The Science and Technology Branch is service within the Federal Bureau of Investigation that comprises three separate divisions and three program offices. The goal when it was founded in July 2006 was to centralize the leadership and management of the three divisions.[1] The mission of the STB is discover, develop, and deliver innovative science and technology so that intelligence and innovative investigation is enhanced.

Leadership

The Science and Technology branch is currently overseen by Darrin E. Jones, who is the executive assistant director. Within the Science and Technology Branch there are three divisions. The first is the Criminal Justice Information Services Division, which is run by Douglas Lindquist.[2] The second division is the Laboratory Division which is overseen by G. Clayton Grigg.[3] Lastly, the Operational Technology Division is overseen by Brian K. Brooks.[4] The Science and Technology Branch also has a workforce of over 6,200 employees: Special Agents, Forensic Scientists, Intelligence Analysts, and Professional Support Personnel.[1]

History

The Science and Technology Branch was founded by former FBI Director, Robert Mueller in July 2006.[1] At that time the first executive assistant director, Kerry E. Haynes was appointed.[5] Following his leadership of two years Robert Mueller then appointed a new executive assistant director, Louis E. Grever in October 2012. Grever served for four years in this position[6] until his replacement Steven Martinez took leadership on May 9, 2012.[7] In January 2014 Robert Mueller appointed Amy Hess as the new executive assistant director in which she served until she was promoted to the position of Special Agent in Charge at the FBI Louisiana branch.[8] After her departure from the Science and Technology Branch in 2016, Robert Mueller appointed Christopher M. Piehota who is the current Science and Technology Branch Executive Assistant Director.[9]

Organization

Departments

Forensic Science

Forensic Science is a service that is run and overseen by the Science and Technology Branch, and is used by local, state, and federal authorities. Forensic science covers a wide range of subjects including:

Operational Technology

Operational Technology is a service that is run and overseen by the Science and Technology Branch, that is used for all operational aspects of FBI investigations and programs. The services that they offer include:

Information Sharing

Information Sharing is a service that is run and overseen by the Science and Technology Branch which is used nationally and sometimes internationally to aid in the investigation and capture of wanted criminals and other important missions. They provide the following services:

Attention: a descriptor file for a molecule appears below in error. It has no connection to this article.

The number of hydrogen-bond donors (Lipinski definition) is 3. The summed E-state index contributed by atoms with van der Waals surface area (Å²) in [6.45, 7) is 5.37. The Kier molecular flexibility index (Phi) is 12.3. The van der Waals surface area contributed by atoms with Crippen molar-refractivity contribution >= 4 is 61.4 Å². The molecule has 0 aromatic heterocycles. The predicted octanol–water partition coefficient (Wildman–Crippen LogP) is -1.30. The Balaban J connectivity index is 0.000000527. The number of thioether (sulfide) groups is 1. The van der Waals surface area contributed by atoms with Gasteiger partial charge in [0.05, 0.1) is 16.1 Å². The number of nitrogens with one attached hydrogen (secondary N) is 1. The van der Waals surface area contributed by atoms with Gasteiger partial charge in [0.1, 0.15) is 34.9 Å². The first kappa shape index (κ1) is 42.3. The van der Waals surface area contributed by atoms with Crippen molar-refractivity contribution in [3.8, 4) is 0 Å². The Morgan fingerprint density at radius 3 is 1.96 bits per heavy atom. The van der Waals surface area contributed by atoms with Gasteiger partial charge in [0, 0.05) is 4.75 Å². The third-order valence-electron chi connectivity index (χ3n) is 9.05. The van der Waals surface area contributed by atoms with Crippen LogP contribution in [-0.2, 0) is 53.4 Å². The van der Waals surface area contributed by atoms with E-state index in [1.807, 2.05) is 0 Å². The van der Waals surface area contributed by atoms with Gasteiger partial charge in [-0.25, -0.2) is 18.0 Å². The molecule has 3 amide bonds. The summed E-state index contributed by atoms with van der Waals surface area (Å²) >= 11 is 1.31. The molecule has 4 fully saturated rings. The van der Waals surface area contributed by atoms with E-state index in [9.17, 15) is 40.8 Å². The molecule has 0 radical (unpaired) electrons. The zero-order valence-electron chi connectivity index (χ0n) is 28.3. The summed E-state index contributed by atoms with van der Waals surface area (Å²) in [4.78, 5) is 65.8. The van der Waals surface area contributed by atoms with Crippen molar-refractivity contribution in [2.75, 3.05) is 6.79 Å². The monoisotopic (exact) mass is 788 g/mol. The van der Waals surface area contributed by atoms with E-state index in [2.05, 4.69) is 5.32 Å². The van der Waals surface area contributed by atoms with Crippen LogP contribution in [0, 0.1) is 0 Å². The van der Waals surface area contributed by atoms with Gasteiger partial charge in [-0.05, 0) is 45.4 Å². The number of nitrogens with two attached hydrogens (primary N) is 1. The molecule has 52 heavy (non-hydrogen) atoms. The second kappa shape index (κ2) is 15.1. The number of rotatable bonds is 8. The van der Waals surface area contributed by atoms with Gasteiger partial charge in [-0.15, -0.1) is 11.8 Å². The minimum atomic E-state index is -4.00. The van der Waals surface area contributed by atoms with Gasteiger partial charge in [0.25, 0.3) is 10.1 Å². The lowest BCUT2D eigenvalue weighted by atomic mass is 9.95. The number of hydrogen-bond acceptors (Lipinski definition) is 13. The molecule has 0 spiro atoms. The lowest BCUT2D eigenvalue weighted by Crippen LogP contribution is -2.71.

Services provided

Today more than 18,000 agencies such as local, state, federal, and university contribute to the UCR and allow for 4 national reports each year.[16]

References

  1. ^ a b c d e f "Science and Technology Branch". Federal Bureau of Investigation. Retrieved 2019-04-08.
  2. ^ "United States Senate Committee on the Judiciary". www.judiciary.senate.gov. Retrieved 2019-05-02.
  3. ^ "G. Clayton Grigg Named Assistant Director of Laboratory Division". Federal Bureau of Investigation. Retrieved 2019-05-02.
  4. ^ "Brian Brooks Named Assistant Director of the Operational Technology Division". Federal Bureau of Investigation. Retrieved 2019-05-02.
  5. ^ "FBI — FBI Director Mueller Names Kerry E. Haynes Assistant Director, …". archive.is. 2016-12-07. Archived from the original on 2016-12-07. Retrieved 2019-05-02.
  6. ^ "Louis E. Grever Named Executive Assistant Director of FBI Science and Technology Branch". FBI. Retrieved 2019-05-02.
  7. ^ "Steven Martinez Named Executive Assistant Director of Science and Technology Branch". FBI. Retrieved 2019-05-02.
  8. ^ "Special Agent in Charge Amy Hess". Federal Bureau of Investigation. Retrieved 2019-05-02.
  9. ^ "FBI Appoints Christopher Piehota as Science & Tech Branch Executive Asst Director". Executive Gov. 2016-08-24. Retrieved 2019-04-08.
  10. ^ "Combined DNA Index System (CODIS)". Federal Bureau of Investigation. Retrieved 2019-05-02.
  11. ^ "National Crime Information Center (NCIC)". Federal Bureau of Investigation. Retrieved 2019-05-02.
  12. ^ "Questioned Documents Experts". FBI. Retrieved 2019-05-02.
  13. ^ "Regional Computer Forensics Laboratory (RCFL)". Regional Computer Forensics Laboratory. Retrieved 2019-05-02.
  14. ^ "Piecing Together Digital Evidence". Federal Bureau of Investigation. Retrieved 2019-05-02.
  15. ^ "NIBRS". Federal Bureau of Investigation. Retrieved 2019-05-02.
  16. ^ "Uniform Crime Reporting (UCR) Program". Federal Bureau of Investigation. Retrieved 2019-05-02.